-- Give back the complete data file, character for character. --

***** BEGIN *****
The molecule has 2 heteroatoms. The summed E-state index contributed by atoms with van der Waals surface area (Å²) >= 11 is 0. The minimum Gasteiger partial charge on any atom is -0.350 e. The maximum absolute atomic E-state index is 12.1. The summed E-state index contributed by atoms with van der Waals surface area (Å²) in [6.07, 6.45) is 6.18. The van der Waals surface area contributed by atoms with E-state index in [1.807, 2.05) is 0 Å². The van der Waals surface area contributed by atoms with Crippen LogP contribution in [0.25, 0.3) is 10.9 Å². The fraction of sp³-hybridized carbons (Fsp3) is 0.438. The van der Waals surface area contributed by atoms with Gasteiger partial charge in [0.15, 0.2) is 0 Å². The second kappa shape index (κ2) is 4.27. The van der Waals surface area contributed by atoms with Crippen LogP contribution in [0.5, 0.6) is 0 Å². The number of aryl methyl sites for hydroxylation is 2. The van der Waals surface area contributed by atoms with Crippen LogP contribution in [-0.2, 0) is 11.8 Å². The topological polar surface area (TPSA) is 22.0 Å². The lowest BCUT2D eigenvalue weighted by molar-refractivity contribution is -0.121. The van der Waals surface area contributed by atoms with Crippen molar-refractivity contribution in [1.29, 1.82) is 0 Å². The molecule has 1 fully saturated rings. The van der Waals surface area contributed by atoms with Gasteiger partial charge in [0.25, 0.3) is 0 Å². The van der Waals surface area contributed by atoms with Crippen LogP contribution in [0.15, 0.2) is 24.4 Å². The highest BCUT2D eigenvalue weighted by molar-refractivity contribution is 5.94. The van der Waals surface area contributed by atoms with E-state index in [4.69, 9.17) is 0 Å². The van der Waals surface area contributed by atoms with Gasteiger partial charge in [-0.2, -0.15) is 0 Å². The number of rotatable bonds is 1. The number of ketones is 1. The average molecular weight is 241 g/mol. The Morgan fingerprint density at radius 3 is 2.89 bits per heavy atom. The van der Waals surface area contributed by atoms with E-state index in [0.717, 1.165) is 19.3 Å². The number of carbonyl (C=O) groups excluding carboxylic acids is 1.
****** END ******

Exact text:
The molecule has 2 heteroatoms. The summed E-state index contributed by atoms with van der Waals surface area (Å²) >= 11 is 0. The minimum Gasteiger partial charge on any atom is -0.350 e. The maximum absolute atomic E-state index is 12.1. The summed E-state index contributed by atoms with van der Waals surface area (Å²) in [6.07, 6.45) is 6.18. The van der Waals surface area contributed by atoms with E-state index in [1.807, 2.05) is 0 Å². The van der Waals surface area contributed by atoms with Crippen LogP contribution in [0.25, 0.3) is 10.9 Å². The fraction of sp³-hybridized carbons (Fsp3) is 0.438. The van der Waals surface area contributed by atoms with Gasteiger partial charge in [0.15, 0.2) is 0 Å². The second kappa shape index (κ2) is 4.27. The van der Waals surface area contributed by atoms with Crippen LogP contribution in [0.5, 0.6) is 0 Å². The number of aryl methyl sites for hydroxylation is 2. The van der Waals surface area contributed by atoms with Crippen LogP contribution in [-0.2, 0) is 11.8 Å². The topological polar surface area (TPSA) is 22.0 Å². The lowest BCUT2D eigenvalue weighted by molar-refractivity contribution is -0.121. The van der Waals surface area contributed by atoms with Crippen molar-refractivity contribution in [1.29, 1.82) is 0 Å². The molecule has 1 fully saturated rings. The van der Waals surface area contributed by atoms with Gasteiger partial charge in [0.25, 0.3) is 0 Å². The van der Waals surface area contributed by atoms with Crippen LogP contribution in [0.15, 0.2) is 24.4 Å². The highest BCUT2D eigenvalue weighted by molar-refractivity contribution is 5.94. The van der Waals surface area contributed by atoms with E-state index in [4.69, 9.17) is 0 Å². The van der Waals surface area contributed by atoms with Gasteiger partial charge in [-0.2, -0.15) is 0 Å². The number of rotatable bonds is 1. The number of ketones is 1. The average molecular weight is 241 g/mol. The Morgan fingerprint density at radius 3 is 2.89 bits per heavy atom. The van der Waals surface area contributed by atoms with E-state index in [0.717, 1.165) is 19.3 Å². The number of carbonyl (C=O) groups excluding carboxylic acids is 1.